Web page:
Laki Craters, view westwards, southern highlands, Iceland

“Around midmorn on whitsun, June 8th of 1783, in clear and calm weather, a black haze of sand appeard to the north of the mountains nearest the farms of the Siða area. The cloud was so extensive that in a short time it had spread over the entire Siða area (…), and so thick that it caused darkness indoors and coated the earth so that tracks could be seen.”*

These are the words Rev. Jón Steingrímsson, the pastor who served the church at Kirkjubærjarklaustur at the time, wrote in his diary and what was supposed to be the beginning of one of the biggest natural disasters of the last millennium: The Laki eruption. The shots in this post show the place where it all happened.

Laki Craters, view eastwards, southern highlands, Iceland

The two shots above show the craters along the 27 km eruption fissure. The eruption lasted 8 months and produced nearly 15 km3 of basaltic lava and covered 580 km2.* The shot below shows just a little piece of the massive lava field.

Laki Craters, panoramic view westwards across a major lavafield, southern highlands, Iceland

“This said week, and the two prior to it, more poison fell from the sky than words can describe: ash, volcanic hairs, rain full of sulphur and salpetre, all of it mixed with sand.” wrote Steingrímsson end of June 1783. The eruption column reached up to 13 km in height so that the outpouring gases could spread across the northern hemisphere from Europe via Russia, China and Japan to Alaska. The so called “Laki haze” – a dry fog – led to crop failure, killed horses and cattle and contributed to a very cold winter in 1783/1784, followed by severe flood damage thereafter. 20% of the Icelandic population died. Thousands died just in northern Europe. The following years were marked with extreme weather conditions leading to poverty and famine.** While historically not proven, it is speculated that the Laki eruption finally also contributed to French revolution in 1789.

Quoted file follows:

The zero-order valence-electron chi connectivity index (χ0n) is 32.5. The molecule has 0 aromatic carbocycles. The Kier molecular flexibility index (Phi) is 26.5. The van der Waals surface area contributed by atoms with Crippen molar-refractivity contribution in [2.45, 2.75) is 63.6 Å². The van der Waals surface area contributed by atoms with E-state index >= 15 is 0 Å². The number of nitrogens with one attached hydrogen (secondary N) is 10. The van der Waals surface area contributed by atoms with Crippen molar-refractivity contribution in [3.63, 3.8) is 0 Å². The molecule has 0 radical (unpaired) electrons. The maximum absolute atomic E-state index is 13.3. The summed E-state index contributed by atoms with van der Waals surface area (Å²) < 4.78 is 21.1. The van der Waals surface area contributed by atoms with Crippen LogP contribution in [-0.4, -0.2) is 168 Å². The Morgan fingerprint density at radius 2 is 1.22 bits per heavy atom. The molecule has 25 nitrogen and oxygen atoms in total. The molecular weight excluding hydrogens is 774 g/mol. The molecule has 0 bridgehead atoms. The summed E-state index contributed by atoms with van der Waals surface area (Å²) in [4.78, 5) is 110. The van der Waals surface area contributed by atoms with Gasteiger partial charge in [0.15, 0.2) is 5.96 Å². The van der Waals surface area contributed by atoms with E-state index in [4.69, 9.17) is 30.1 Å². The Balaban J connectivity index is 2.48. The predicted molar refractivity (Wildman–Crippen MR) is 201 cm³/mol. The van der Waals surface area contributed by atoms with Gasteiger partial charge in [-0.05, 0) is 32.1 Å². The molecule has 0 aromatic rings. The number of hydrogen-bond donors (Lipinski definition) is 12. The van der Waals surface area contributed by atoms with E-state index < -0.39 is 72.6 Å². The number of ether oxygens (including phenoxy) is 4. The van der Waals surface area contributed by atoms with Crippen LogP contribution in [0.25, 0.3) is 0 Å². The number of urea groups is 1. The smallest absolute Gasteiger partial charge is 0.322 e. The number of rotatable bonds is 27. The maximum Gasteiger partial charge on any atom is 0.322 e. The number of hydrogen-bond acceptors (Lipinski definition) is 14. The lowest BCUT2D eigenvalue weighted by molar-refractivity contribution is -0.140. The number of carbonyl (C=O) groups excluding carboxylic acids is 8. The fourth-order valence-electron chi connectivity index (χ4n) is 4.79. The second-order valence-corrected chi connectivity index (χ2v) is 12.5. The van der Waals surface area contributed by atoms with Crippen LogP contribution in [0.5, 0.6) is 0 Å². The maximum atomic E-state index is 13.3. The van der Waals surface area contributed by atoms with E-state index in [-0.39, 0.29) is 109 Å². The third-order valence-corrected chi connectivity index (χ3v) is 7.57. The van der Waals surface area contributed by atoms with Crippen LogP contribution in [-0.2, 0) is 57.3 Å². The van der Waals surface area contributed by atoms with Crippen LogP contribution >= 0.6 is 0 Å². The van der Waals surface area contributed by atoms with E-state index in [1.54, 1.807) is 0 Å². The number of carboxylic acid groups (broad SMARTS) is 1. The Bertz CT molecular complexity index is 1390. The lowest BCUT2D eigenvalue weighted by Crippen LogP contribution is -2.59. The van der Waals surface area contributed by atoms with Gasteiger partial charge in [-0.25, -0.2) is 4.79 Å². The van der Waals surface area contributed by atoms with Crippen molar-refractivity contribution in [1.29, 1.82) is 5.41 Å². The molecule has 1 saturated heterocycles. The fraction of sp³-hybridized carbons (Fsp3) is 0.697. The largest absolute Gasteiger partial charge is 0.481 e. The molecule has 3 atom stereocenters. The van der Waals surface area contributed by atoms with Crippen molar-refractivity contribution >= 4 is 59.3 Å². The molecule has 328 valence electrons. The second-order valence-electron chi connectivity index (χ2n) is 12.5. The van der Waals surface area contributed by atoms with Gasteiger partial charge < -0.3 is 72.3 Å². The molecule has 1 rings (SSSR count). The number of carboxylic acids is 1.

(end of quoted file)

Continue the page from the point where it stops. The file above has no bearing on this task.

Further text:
Standing on the top of mountain Laki (818 m) only 236 years later and looking down on the endless array of craters from the horizon to the west to the horizon to the east one can only imagine how massive the natural forces raged.

The lava stream took 5 days to get to the coast. With a four wheel drive SUV with good clearance one can do the 40 km on road F206 in good one and a half hours. A couple of times one has to cross rivers and finally hike up about 200 m in height to reach the peak of mountain Laki that offers the spectacular views shown in this post.

Back in Kirkjubærjarklaustur I can recommend to buy the book “Fires of the Earth” by Jón Steingrímsson* in the tourist office. It’s a unique eye-witness record of this natural disaster written by a man who became an Islandic legend as during his ceremony the lava stream threatening his church halted.

Laki is one of the most impressive places I have seen in Iceland so far. The dramatic scenery was supported by the the rain clouds to the west and the fog to the east still leaving holes for the sun contributing to strong contrasts and making the green moss shine. A place that teaches humbleness!

*Rev. Jón Steingrímsson: Fires of the Earth, The Laki Eruption 1783-1784, Nordic Volcanological Institute and the University of Iceland Press, Reykjavik, Iceland 1998.

**Thordarson Th. and Self St.: Atmospheric and environmental effects of the 1783–1784 Laki eruption: A review and reassessment. Journal of Geophysical Research 2003.

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